Firefighters Exposed to Astestos In Training Exercises

January 16, 2008

Firefighters in Everett, Wash. have been exposed to undetermined levels of asbestos during training exercises that are intended to promote safety on the job, a state investigator has concluded.

Because of the findings, city officials have halted “destructive training” in which firefighters chop holes or punch through the roofs, ceilings and interior drywall of buildings, a technique for ventilating smoke and flammable gases while making it easier to search for fire victims.

All (Everett) fire department personnel at sometime during their career, “have probably been exposed to asbestos in such training because the department does not check for the highly toxic substance, which can cause cancer,” according to a report from Enrique Gastelum Jr., a hygiene consultation supervisor in the state Department of Labor and Industries. “For that reason, firefighters should have regular checkups with a doctor to monitor their health,” Gastelum concluded.

He issued the recommendation after finding that some firefighters were exposed to unknown levels of asbestos in July during five days of training in condemned city-owned houses that were known to contain the substance.

“The training was halted after a city employee happened onto the scene and told firefighters the houses contained asbestos,” said Robert Downey, president of the firefighters’ union. Firefighters were then asked to clean their gear, vehicles and floors at firehouses. Downey said firefighters had not been told the houses contained asbestos.

“Judging by exposure reports filed with the state, 25 people had direct exposure to asbestos dust and 23 people had secondary exposure,” said Kate Reardon, a city spokeswoman.

“When you go to a fire, you assume it’s there, so you wear your mask,” Downey said. “We assumed they’d taken care of it … We weren’t wearing our breathing apparatus or anything, and we were creating dust clouds. People are worried they brought it home to their families.”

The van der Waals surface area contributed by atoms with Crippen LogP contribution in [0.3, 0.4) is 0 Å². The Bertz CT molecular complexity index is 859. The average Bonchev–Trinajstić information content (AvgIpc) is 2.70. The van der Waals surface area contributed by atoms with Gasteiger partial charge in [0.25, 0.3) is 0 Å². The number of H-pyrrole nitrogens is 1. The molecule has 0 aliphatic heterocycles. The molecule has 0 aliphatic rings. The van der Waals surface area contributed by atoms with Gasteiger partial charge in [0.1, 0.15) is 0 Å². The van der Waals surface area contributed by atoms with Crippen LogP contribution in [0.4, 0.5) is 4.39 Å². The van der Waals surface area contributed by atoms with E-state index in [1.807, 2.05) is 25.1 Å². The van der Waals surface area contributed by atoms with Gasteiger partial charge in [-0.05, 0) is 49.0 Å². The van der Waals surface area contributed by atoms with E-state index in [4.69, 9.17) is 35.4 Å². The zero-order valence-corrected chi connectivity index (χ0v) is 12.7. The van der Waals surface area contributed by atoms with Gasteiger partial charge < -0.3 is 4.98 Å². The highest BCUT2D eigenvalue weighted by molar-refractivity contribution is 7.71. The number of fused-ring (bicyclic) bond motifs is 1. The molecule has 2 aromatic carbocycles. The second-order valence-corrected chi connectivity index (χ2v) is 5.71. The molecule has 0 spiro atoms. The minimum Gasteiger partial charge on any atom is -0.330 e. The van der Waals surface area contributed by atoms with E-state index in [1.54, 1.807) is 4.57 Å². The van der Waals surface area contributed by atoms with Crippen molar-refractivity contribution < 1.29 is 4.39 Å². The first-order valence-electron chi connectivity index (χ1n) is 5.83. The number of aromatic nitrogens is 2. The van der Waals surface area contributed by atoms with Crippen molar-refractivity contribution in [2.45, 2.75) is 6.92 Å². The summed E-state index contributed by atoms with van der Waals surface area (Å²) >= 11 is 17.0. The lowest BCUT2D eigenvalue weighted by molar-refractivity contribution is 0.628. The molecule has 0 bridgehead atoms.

The city’s more than 180 firefighters will likely file claims with the state, Downey said.

Firefighters in other jurisdictions in the area told The Herald of Everett that before training in a house or other building, they must complete a detailed checklist showing asbestos and other potential hazards have been removed or mitigated, a standard set by the National Fire Protection Association.

The Everett Fire Department’s policy has been to assure that hazards are removed before training at live fires, but there has not been no similar policy for destructive training, Reardon said.

Reardon said Thursday that policies are being rewritten.
“We don’t want this to happen again,” she said. “We’re still trying to determine how this came to be. We still haven’t reached a conclusion.”

Asbestos consists of microscopic bundles of mineral fiber and was once commonly used in building materials, often as insulation. The fibers can become airborne when material containing asbestos is damaged or burned and, if inhaled, can cause lung cancer and other potentially fatal health problems.

Some asbestos products, including “popcorn” ceilings and pipe insulation, can be removed legally only by licensed asbestos abatement contractors. That work is required before a building is demolished, said Jim Nolan, supervisor for permitting and field enforcement with the Puget Sound Clean Air Agency.

“Asbestos is a known carcinogenic, and there are no known safe levels,” Nolan said. “That’s why there are comprehensive rules about how to remove it and prevent exposure.”

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